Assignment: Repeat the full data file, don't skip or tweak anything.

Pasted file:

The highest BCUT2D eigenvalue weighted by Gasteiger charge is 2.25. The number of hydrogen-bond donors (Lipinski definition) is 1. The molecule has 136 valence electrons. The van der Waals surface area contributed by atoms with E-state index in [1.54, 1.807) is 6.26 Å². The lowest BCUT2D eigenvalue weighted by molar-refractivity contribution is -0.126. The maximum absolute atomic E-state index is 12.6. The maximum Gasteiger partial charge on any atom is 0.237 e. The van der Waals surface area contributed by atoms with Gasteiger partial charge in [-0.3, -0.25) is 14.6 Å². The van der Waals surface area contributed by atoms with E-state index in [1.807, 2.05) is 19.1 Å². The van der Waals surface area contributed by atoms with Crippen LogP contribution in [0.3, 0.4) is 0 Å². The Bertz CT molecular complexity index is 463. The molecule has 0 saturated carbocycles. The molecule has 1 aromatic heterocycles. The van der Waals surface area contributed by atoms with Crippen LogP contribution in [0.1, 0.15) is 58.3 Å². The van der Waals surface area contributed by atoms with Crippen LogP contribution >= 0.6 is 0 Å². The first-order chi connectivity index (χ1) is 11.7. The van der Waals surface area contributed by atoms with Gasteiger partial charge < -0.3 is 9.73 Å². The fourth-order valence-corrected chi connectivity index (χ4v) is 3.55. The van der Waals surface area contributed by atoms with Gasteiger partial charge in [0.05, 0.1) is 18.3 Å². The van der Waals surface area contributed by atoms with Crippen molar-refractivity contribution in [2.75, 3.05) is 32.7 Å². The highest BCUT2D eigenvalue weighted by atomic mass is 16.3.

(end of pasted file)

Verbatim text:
The highest BCUT2D eigenvalue weighted by Gasteiger charge is 2.25. The number of hydrogen-bond donors (Lipinski definition) is 1. The molecule has 136 valence electrons. The van der Waals surface area contributed by atoms with E-state index in [1.54, 1.807) is 6.26 Å². The lowest BCUT2D eigenvalue weighted by molar-refractivity contribution is -0.126. The maximum absolute atomic E-state index is 12.6. The maximum Gasteiger partial charge on any atom is 0.237 e. The van der Waals surface area contributed by atoms with Gasteiger partial charge in [-0.3, -0.25) is 14.6 Å². The van der Waals surface area contributed by atoms with E-state index in [1.807, 2.05) is 19.1 Å². The van der Waals surface area contributed by atoms with Crippen LogP contribution in [0.3, 0.4) is 0 Å². The Bertz CT molecular complexity index is 463. The molecule has 0 saturated carbocycles. The molecule has 1 aromatic heterocycles. The van der Waals surface area contributed by atoms with Crippen LogP contribution in [0.1, 0.15) is 58.3 Å². The van der Waals surface area contributed by atoms with Crippen LogP contribution >= 0.6 is 0 Å². The first-order chi connectivity index (χ1) is 11.7. The van der Waals surface area contributed by atoms with Gasteiger partial charge < -0.3 is 9.73 Å². The fourth-order valence-corrected chi connectivity index (χ4v) is 3.55. The van der Waals surface area contributed by atoms with Gasteiger partial charge in [0.05, 0.1) is 18.3 Å². The van der Waals surface area contributed by atoms with Crippen molar-refractivity contribution in [2.75, 3.05) is 32.7 Å². The highest BCUT2D eigenvalue weighted by atomic mass is 16.3.